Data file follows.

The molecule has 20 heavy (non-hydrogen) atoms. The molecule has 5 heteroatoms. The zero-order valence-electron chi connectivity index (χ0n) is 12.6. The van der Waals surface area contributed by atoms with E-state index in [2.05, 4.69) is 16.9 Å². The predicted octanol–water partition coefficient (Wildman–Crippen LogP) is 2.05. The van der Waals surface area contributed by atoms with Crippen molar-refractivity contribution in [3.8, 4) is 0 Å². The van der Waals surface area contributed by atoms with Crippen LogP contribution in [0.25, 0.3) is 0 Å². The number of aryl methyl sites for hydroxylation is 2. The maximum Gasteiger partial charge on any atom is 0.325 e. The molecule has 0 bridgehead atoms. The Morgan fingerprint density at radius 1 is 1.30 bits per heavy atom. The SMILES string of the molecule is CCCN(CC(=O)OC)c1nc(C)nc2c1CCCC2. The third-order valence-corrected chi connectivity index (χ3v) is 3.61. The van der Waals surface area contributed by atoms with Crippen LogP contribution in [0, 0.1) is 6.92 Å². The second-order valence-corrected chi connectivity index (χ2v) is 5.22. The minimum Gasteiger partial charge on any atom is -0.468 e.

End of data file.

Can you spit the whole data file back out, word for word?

The molecule has 20 heavy (non-hydrogen) atoms. The molecule has 5 heteroatoms. The zero-order valence-electron chi connectivity index (χ0n) is 12.6. The van der Waals surface area contributed by atoms with E-state index in [2.05, 4.69) is 16.9 Å². The predicted octanol–water partition coefficient (Wildman–Crippen LogP) is 2.05. The van der Waals surface area contributed by atoms with Crippen molar-refractivity contribution in [3.8, 4) is 0 Å². The van der Waals surface area contributed by atoms with Crippen LogP contribution in [0.25, 0.3) is 0 Å². The number of aryl methyl sites for hydroxylation is 2. The maximum Gasteiger partial charge on any atom is 0.325 e. The molecule has 0 bridgehead atoms. The Morgan fingerprint density at radius 1 is 1.30 bits per heavy atom. The SMILES string of the molecule is CCCN(CC(=O)OC)c1nc(C)nc2c1CCCC2. The third-order valence-corrected chi connectivity index (χ3v) is 3.61. The van der Waals surface area contributed by atoms with Crippen LogP contribution in [0, 0.1) is 6.92 Å². The second-order valence-corrected chi connectivity index (χ2v) is 5.22. The minimum Gasteiger partial charge on any atom is -0.468 e.